When I hear the word BEACH, my mind automatically switches to the sea beach of my childhood. This was a peninsula an hour’s drive from my home town. As a kid, that seemed a long trip but it is nothing like the distances many Canadians travel to reach their sand and water destinations.
My memories of the beach can be divided into two parts. My paternal grandparents owned a bach (think cottage or camp or crib depending on where you live) on one side of the peninsula. It was a ramshackle affair with a central living room and four bedrooms, two on each side. These were ex-railway huts where the workers who took care of the tracks lived. The whole building smelled rather musty and mousy and the first thing done on on arrival was to open all windows and doors to let the fresh sea air in.
Washing your face and hands was was done in a tin basin and teeth cleaning in half a mug of water. A tin tank collected rainwater but in the summer we often had very little rain so all water was treated with respect. A dunny or long drop was situated in the back yard away from the house. Another tin basin of water by the front verandah cleaned sand from our feet before we came inside. We didn’t worry about baths or showers with a whole sea at our disposal. Our towels were hung along the fence to dry. We usually spent the day in our swim suits only changing them for pajamas.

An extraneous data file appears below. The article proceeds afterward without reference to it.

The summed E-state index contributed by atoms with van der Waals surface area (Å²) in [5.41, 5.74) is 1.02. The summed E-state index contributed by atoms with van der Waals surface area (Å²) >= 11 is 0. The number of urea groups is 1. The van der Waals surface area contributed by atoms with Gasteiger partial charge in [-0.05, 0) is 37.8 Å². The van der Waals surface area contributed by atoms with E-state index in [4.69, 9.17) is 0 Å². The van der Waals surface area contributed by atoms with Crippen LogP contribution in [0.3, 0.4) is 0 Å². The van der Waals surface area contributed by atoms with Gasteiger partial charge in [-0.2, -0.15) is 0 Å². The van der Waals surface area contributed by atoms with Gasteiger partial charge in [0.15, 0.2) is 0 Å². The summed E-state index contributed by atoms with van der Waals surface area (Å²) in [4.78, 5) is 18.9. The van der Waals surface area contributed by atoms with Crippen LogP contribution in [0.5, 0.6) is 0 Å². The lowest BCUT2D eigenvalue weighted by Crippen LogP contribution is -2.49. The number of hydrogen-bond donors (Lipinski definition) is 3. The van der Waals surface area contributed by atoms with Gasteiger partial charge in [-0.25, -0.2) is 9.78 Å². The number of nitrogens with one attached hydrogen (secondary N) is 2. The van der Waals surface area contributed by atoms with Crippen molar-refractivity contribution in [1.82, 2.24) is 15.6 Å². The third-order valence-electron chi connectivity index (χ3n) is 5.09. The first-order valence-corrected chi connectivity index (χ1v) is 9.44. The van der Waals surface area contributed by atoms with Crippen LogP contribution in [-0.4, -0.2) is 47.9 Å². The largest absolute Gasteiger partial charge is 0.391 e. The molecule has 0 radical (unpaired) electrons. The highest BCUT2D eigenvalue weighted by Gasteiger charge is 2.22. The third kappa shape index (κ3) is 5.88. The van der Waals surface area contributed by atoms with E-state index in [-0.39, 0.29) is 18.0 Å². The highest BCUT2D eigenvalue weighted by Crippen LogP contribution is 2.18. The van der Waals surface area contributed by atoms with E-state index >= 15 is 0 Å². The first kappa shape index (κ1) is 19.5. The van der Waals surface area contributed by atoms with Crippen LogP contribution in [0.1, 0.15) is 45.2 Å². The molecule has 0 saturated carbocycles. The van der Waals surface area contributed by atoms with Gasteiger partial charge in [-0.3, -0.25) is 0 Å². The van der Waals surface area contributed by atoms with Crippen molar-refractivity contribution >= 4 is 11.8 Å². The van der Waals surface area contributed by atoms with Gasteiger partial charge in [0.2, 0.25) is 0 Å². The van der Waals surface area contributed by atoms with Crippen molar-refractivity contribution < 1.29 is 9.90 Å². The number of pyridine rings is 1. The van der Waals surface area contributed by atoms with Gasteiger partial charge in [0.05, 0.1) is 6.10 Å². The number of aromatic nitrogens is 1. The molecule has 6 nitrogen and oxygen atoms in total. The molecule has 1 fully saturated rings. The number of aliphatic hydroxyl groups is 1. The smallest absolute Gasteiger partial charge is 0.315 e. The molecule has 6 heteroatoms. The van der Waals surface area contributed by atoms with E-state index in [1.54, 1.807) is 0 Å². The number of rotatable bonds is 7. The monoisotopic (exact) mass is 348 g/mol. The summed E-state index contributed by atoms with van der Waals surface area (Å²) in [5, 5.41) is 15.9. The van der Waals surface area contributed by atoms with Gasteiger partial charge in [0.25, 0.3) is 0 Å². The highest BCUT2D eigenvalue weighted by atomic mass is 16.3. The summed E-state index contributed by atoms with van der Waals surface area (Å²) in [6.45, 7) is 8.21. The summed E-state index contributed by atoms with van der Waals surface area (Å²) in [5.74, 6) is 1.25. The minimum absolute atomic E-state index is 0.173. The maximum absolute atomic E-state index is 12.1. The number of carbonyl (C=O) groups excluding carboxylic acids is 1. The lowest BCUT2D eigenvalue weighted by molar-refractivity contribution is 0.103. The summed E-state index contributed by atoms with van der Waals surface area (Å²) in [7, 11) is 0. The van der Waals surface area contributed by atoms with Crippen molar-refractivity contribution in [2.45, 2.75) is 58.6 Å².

As kids we weren’t worried about the lack of conveniences at the beach. Even the leaks from the roof when it rain were fun as the adults placed pots and pans to catch the drips. Cooking was done on a old stove as we were lucky enough to have electricity. Our meals were eaten at a long table by the front window. It was ideally placed to view all the comings and goings on the beach beyond us. No car or boat could leave or arrive without being noticed and drop-in guests for meals were common.
My mother and one of my aunts often took us to the beach for the summer. The men joined us at the weekends. We were quite a large crowd but somehow all fitted n. I remember sharing a bed top and tail with my mother. She complained that I was all angles and bones and I twitched all night. The bones are now well covered but I am still a restless sleeper.
We were never bored. We swam, fished from the shore, built sand castles, collected shells, dug for shellfish and took long walks when the tide was out. Our fathers took us out in boats and we fished then with more success. My greatest feat was catching a crayfish (lobster). It must have grabbed the bait as it went past and became entangled in the fishing line. I also caught a flounder from the boat which was also rather unusual. I remember the day a large shark swam underneath the boat. My mother reacted loudly and insisted we returned to shore at once. My father agreed mainly because the shark had probably scared away the other fish.
Our days at the beach changed when I was ten years old. My grandfather died and left the bach to the only son who was not interested in the beach. Episode 2 will follow next week.